Cut the GAB

Last week we told you that David Buerger, a staffer for the “non-partisan” Government Accountability Board (GAB), said explicitly that if the names Adolf Hitler or Mickey Mouse appear on a petition to recall Governor Walker, it will be up to the Governor’s campaign, not the GAB, to challenge them.

That admission, along with the GAB’s refusal to find and eliminate duplicate petition signatures, has resulted in the first recall-related lawsuit against the agency.

Now the MacIver Institute reports that some of Buerger’s recent twitter posts demonstrate an obvious hostility toward Republicans and Governor Walker:

The same employee who admitted the Wisconsin Government Accountability Board would deem all recall signatures valid, even if they were signed Mickey Mouse or Adolf Hitler, has engaged in online activity that could lead some to question his impartiality.

David Buerger, an elections specialist with the GAB used his Twitter account to praise a blog posting wherein Republican State Senator Mary Lazich was called “Crazy Mary.”

“OMG! Headline winner…” Buerger tweeted last month, and then included a link to the blog post.
Just this week Buerger linked to a story about the two-year long investigation by the Democratic District Attorney in Milwaukee that may or may not involve the activities of Scott Walker’s Milwaukee County Executive staff.

“Ruh-roh… John Doe investigation on the move: ”

From a staff riddled with Dane County Liberals and a board dominated 5-1 by Doyle appointees, willful blindness to evil on the Left is expected.  But the GAB’s indifference toward defending Wisconsin voters against brazen fraud is the stuff of a Monty Python sketch.  The Legislature should abolish it and—maybe—start over.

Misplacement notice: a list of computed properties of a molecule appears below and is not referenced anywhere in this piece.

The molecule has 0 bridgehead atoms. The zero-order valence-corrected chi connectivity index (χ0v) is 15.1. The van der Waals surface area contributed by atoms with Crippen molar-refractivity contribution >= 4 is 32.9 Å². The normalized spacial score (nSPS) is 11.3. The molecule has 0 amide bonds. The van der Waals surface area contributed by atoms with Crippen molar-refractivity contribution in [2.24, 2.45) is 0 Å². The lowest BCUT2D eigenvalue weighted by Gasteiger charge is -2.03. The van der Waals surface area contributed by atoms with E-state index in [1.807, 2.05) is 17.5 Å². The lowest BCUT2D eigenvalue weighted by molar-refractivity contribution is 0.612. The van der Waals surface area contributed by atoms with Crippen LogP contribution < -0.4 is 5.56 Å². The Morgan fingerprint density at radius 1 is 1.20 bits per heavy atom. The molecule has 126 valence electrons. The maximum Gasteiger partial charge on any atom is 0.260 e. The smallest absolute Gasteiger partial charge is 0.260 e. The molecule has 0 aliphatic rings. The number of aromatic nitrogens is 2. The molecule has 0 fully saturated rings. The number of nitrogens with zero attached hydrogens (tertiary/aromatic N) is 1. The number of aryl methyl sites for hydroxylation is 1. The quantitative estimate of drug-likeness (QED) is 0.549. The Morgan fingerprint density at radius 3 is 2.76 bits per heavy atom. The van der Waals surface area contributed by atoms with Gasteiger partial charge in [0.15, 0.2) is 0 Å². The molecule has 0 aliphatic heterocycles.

Too radical? Then ask yourself: If the Government Accountability Board ceased to exist, in what way would there be less accountability?


Back to the Future

To be successful, a political campaign must persuade a majority of voters that life will be worse if the other side wins. It’s up to the voters (the media won’t help,) to determine which side is being more honest.

If Democrats are successful in forcing recall elections against Governor Walker and Republican senators next year,  Wisconsin voters will have the opportunity to witness side-by-side case studies of the Walker approach and the anti-Walker approach to governing.

No historical inferences here, no transnational comparisons; instead, voters can watch in real time what’s happening in Wisconsin and Ohio, and make their own decision about what’s working.

In Ohio last month, unions poured tens of millions into a statewide referendum and bamboozled voters into undoing reforms like those enacted in Wisconsin. Now Wisconsin voters can peer into the future and see what will happen here if the recall attempt succeeds in removing Walker from office.